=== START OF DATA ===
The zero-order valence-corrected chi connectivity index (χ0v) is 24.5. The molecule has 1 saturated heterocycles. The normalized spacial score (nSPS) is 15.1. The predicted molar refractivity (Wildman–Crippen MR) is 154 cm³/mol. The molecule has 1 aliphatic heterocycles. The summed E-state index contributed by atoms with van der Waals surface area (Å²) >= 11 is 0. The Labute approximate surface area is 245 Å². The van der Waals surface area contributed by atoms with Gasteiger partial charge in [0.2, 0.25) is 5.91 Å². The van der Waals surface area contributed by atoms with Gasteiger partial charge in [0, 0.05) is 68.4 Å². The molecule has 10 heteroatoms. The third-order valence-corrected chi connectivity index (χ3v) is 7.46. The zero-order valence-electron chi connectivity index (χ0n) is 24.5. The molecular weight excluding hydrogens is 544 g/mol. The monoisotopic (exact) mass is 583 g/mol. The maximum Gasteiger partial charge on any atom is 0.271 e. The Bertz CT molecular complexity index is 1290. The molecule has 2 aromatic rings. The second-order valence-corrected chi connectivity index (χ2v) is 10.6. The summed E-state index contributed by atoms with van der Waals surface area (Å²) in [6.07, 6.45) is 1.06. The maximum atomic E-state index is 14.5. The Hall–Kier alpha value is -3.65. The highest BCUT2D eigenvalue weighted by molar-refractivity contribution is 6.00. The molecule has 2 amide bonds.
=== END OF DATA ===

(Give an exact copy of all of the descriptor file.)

The zero-order valence-corrected chi connectivity index (χ0v) is 24.5. The molecule has 1 saturated heterocycles. The normalized spacial score (nSPS) is 15.1. The predicted molar refractivity (Wildman–Crippen MR) is 154 cm³/mol. The molecule has 1 aliphatic heterocycles. The summed E-state index contributed by atoms with van der Waals surface area (Å²) >= 11 is 0. The Labute approximate surface area is 245 Å². The van der Waals surface area contributed by atoms with Gasteiger partial charge in [0.2, 0.25) is 5.91 Å². The van der Waals surface area contributed by atoms with Gasteiger partial charge in [0, 0.05) is 68.4 Å². The molecule has 10 heteroatoms. The third-order valence-corrected chi connectivity index (χ3v) is 7.46. The zero-order valence-electron chi connectivity index (χ0n) is 24.5. The molecular weight excluding hydrogens is 544 g/mol. The monoisotopic (exact) mass is 583 g/mol. The maximum Gasteiger partial charge on any atom is 0.271 e. The Bertz CT molecular complexity index is 1290. The molecule has 2 aromatic rings. The second-order valence-corrected chi connectivity index (χ2v) is 10.6. The summed E-state index contributed by atoms with van der Waals surface area (Å²) in [6.07, 6.45) is 1.06. The maximum atomic E-state index is 14.5. The Hall–Kier alpha value is -3.65. The highest BCUT2D eigenvalue weighted by molar-refractivity contribution is 6.00. The molecule has 2 amide bonds.